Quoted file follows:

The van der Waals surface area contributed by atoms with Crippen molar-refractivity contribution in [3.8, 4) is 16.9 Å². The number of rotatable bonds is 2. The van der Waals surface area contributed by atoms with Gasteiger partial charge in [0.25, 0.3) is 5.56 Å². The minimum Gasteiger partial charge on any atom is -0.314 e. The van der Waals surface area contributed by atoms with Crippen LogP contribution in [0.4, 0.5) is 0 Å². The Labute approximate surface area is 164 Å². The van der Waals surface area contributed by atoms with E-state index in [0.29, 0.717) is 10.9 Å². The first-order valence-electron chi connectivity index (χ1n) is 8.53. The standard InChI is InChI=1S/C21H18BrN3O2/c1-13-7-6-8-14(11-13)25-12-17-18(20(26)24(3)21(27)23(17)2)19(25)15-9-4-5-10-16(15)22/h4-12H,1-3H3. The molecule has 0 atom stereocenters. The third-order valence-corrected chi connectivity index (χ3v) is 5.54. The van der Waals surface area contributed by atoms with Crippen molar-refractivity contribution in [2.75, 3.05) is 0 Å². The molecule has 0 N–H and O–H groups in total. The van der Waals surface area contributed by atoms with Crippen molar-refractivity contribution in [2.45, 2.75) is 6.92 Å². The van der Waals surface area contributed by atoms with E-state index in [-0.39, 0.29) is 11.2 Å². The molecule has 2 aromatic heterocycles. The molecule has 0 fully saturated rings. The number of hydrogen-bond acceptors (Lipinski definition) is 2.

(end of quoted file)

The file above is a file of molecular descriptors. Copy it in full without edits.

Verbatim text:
The van der Waals surface area contributed by atoms with Crippen molar-refractivity contribution in [3.8, 4) is 16.9 Å². The number of rotatable bonds is 2. The van der Waals surface area contributed by atoms with Gasteiger partial charge in [0.25, 0.3) is 5.56 Å². The minimum Gasteiger partial charge on any atom is -0.314 e. The van der Waals surface area contributed by atoms with Crippen LogP contribution in [0.4, 0.5) is 0 Å². The Labute approximate surface area is 164 Å². The van der Waals surface area contributed by atoms with E-state index in [0.29, 0.717) is 10.9 Å². The first-order valence-electron chi connectivity index (χ1n) is 8.53. The standard InChI is InChI=1S/C21H18BrN3O2/c1-13-7-6-8-14(11-13)25-12-17-18(20(26)24(3)21(27)23(17)2)19(25)15-9-4-5-10-16(15)22/h4-12H,1-3H3. The molecule has 0 atom stereocenters. The third-order valence-corrected chi connectivity index (χ3v) is 5.54. The van der Waals surface area contributed by atoms with Crippen molar-refractivity contribution in [2.75, 3.05) is 0 Å². The molecule has 0 N–H and O–H groups in total. The van der Waals surface area contributed by atoms with Crippen molar-refractivity contribution in [2.45, 2.75) is 6.92 Å². The van der Waals surface area contributed by atoms with E-state index in [-0.39, 0.29) is 11.2 Å². The molecule has 2 aromatic heterocycles. The molecule has 0 fully saturated rings. The number of hydrogen-bond acceptors (Lipinski definition) is 2.